The em dash or “m” dash can be a versatile addition to your punctuation toolbox, capable of taking the place of a comma, colon, or parentheses. This guide quickly explains the how to use em dashes and how they differ from other types of dashes.

Main Takeaways:

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  • An em dash can replace commas, parentheses, and colons.
  • Em dashes are much wider than en dashes, which is close in size to the hyphen.
  • Em dashes can add clarity, signal a break, or indicate an interruption in a sentence.
  • Typically, you shouldn’t include a space before or after the em dash.
  • Type em dashes by pressing Alt+0151 for Windows or Shift+Option+Minus (-) for Mac.

When a comma or colon isn’t enough, or you want to avoid using parentheses, the em dash may be the punctuation mark for you. This versatile symbol can often replace its confusing counterparts, adding structure and clarity to otherwise complex sentences.

What is an Em Dash Used for?

An em dash is the longest of the dashes. It has multiple uses, making it a staple of informal writing. Em dashes are used to indicate an interruption or an abrupt change in thought. An em dash can also indicate a sentence break, usually when clarifying information or proving extra focus for a list of items. Conversely, they can also indicate missing information or parts of a word. Finally, you can use em dashes as an alternative to parenthesis.

Here are a few ways to effectively incorporate this versatile punctuation mark into a sentence:

1. To Signal an Interruption

Em dashes can signal an interruption, particularly in the written expression of speech, such as dialogue. It’s a technique that’s often used in the transcription of verbal communications.

She started to say, “What I mean is that—” when he rushed in from the yard yelling that there had been an accident.
Em dash is one of the most versatile punctuation marks that you can use.
Between hyphen and en dash, there’s em dash, one of the most versatile punctuation marks that you can use.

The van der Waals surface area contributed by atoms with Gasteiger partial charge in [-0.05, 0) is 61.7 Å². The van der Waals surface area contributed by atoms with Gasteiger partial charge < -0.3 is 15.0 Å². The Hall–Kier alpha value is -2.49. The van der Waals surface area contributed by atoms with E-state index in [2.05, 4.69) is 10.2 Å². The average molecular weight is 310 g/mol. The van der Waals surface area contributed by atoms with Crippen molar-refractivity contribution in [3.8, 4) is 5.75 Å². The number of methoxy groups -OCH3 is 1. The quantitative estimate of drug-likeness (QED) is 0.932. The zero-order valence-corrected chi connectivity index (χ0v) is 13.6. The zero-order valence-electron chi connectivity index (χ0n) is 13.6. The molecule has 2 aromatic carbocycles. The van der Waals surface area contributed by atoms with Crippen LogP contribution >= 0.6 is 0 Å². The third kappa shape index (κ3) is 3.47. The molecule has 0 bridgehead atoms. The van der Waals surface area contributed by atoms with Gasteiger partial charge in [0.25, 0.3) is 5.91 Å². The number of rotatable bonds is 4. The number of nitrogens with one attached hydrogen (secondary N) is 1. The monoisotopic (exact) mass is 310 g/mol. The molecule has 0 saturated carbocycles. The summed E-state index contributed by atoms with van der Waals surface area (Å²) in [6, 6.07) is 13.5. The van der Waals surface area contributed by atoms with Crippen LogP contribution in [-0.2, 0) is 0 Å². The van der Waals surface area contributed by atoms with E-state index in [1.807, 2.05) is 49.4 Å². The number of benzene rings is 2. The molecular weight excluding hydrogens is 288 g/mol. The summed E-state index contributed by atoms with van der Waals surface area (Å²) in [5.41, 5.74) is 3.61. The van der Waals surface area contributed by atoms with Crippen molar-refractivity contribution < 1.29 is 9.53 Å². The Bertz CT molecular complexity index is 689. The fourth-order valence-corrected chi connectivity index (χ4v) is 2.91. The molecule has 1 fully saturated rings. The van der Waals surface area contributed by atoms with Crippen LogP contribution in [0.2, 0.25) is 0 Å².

2. To Indicate a Sentence Break

Em dashes can be used to denote a break in a sentence, especially for clarifying information (otherwise known as appositives). Although a comma may also be appropriate in this instance, an em dash can provide more emphasis.

I shop at that cute little boutique—the one on the corner of Magnolia Street—whenever I need a gift for a friend.

3. To Set Off a Parenthetical Information

If parentheses aren’t your friends, em dashes can also be used to set off parenthetical expressions. Parenthetical expressions are words or phrases that are added to a sentence without changing its initial meaning or grammatical structure.

I drive to the beach—you know how much I love the ocean—just about every weekend when the weather is nice.

4. To Emphasize the End of a Sentence

Similar to a colon but less formal, em dashes can emphasize the conclusion of a sentence.

Roberto knew one thing about his boss—she was out to get him.

5. To Signify Missing Portions of a Word

By pairing em dashes together, you can signify an omission. To indicate missing letters in a word, whether they’re unknown or intentionally omitted, use two consecutive em dashes. To indicate the omission of an entire word, use either a double dash or three consecutive em dashes. Punctuation surrounding the missing words and letters should follow standard rules of grammar.

The letter she’d pulled from the fire had been charred and almost impossible to read. She could only make out the following: I never planned on m——ng him. It was only his ——— that convinced me.

6. To Provide Focus to a List

When a sentence begins with a list, try following it up with an em dash. It can provide focus, helping a reader see essential connections between the list and the unifying idea that follows.

Roses, daisies, chrysanthemums—all flowers were beautiful to her.

7. To Show an Abrupt Change in Thought